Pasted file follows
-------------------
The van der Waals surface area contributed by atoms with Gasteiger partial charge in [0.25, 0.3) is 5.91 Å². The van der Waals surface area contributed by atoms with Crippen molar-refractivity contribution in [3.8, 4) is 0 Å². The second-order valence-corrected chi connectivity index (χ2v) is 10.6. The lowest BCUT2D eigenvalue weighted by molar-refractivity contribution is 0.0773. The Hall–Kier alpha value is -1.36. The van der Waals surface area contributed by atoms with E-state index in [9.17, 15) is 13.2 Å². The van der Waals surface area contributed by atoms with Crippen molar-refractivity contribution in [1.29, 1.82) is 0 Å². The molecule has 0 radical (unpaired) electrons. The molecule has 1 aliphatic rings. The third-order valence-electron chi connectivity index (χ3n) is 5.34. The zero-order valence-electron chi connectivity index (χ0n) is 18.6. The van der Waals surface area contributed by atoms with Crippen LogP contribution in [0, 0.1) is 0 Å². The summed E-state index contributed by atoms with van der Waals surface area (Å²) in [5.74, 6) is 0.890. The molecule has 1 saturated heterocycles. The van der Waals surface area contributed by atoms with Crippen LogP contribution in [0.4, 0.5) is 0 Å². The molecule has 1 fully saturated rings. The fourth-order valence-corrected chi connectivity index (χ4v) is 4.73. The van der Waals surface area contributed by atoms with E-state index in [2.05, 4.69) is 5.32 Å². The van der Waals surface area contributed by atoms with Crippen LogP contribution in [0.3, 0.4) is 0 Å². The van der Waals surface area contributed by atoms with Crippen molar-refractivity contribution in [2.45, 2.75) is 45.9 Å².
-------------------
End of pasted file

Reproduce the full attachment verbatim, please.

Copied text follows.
The van der Waals surface area contributed by atoms with Gasteiger partial charge in [0.25, 0.3) is 5.91 Å². The van der Waals surface area contributed by atoms with Crippen molar-refractivity contribution in [3.8, 4) is 0 Å². The second-order valence-corrected chi connectivity index (χ2v) is 10.6. The lowest BCUT2D eigenvalue weighted by molar-refractivity contribution is 0.0773. The Hall–Kier alpha value is -1.36. The van der Waals surface area contributed by atoms with E-state index in [9.17, 15) is 13.2 Å². The van der Waals surface area contributed by atoms with Crippen molar-refractivity contribution in [1.29, 1.82) is 0 Å². The molecule has 0 radical (unpaired) electrons. The molecule has 1 aliphatic rings. The third-order valence-electron chi connectivity index (χ3n) is 5.34. The zero-order valence-electron chi connectivity index (χ0n) is 18.6. The van der Waals surface area contributed by atoms with Crippen LogP contribution in [0, 0.1) is 0 Å². The summed E-state index contributed by atoms with van der Waals surface area (Å²) in [5.74, 6) is 0.890. The molecule has 1 saturated heterocycles. The van der Waals surface area contributed by atoms with Crippen LogP contribution in [0.4, 0.5) is 0 Å². The molecule has 1 fully saturated rings. The fourth-order valence-corrected chi connectivity index (χ4v) is 4.73. The van der Waals surface area contributed by atoms with E-state index in [2.05, 4.69) is 5.32 Å². The van der Waals surface area contributed by atoms with Crippen LogP contribution in [0.3, 0.4) is 0 Å². The van der Waals surface area contributed by atoms with Crippen molar-refractivity contribution in [2.45, 2.75) is 45.9 Å².